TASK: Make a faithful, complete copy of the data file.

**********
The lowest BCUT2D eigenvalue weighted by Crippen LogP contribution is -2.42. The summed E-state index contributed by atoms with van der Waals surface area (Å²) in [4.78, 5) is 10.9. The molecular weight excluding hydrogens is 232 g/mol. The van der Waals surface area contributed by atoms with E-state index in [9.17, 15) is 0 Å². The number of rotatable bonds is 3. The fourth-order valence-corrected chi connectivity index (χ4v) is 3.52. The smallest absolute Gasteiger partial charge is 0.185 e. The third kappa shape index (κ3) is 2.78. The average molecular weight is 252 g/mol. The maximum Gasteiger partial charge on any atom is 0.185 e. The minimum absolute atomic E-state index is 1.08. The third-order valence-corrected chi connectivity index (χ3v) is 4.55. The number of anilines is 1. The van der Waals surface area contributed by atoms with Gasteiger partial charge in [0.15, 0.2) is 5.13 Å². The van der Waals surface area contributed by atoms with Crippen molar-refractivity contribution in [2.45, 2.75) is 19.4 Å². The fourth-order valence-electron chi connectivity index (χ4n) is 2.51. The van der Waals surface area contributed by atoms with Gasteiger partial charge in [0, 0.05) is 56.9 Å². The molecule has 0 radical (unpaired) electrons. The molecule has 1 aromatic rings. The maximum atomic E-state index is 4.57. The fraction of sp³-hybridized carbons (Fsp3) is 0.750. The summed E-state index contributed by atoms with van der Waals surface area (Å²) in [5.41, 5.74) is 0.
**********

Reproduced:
The lowest BCUT2D eigenvalue weighted by Crippen LogP contribution is -2.42. The summed E-state index contributed by atoms with van der Waals surface area (Å²) in [4.78, 5) is 10.9. The molecular weight excluding hydrogens is 232 g/mol. The van der Waals surface area contributed by atoms with E-state index in [9.17, 15) is 0 Å². The number of rotatable bonds is 3. The fourth-order valence-corrected chi connectivity index (χ4v) is 3.52. The smallest absolute Gasteiger partial charge is 0.185 e. The third kappa shape index (κ3) is 2.78. The average molecular weight is 252 g/mol. The maximum Gasteiger partial charge on any atom is 0.185 e. The minimum absolute atomic E-state index is 1.08. The third-order valence-corrected chi connectivity index (χ3v) is 4.55. The number of anilines is 1. The van der Waals surface area contributed by atoms with Gasteiger partial charge in [0.15, 0.2) is 5.13 Å². The van der Waals surface area contributed by atoms with Crippen molar-refractivity contribution in [2.45, 2.75) is 19.4 Å². The fourth-order valence-electron chi connectivity index (χ4n) is 2.51. The van der Waals surface area contributed by atoms with Gasteiger partial charge in [0, 0.05) is 56.9 Å². The molecule has 0 radical (unpaired) electrons. The molecule has 1 aromatic rings. The maximum atomic E-state index is 4.57. The fraction of sp³-hybridized carbons (Fsp3) is 0.750. The summed E-state index contributed by atoms with van der Waals surface area (Å²) in [5.41, 5.74) is 0.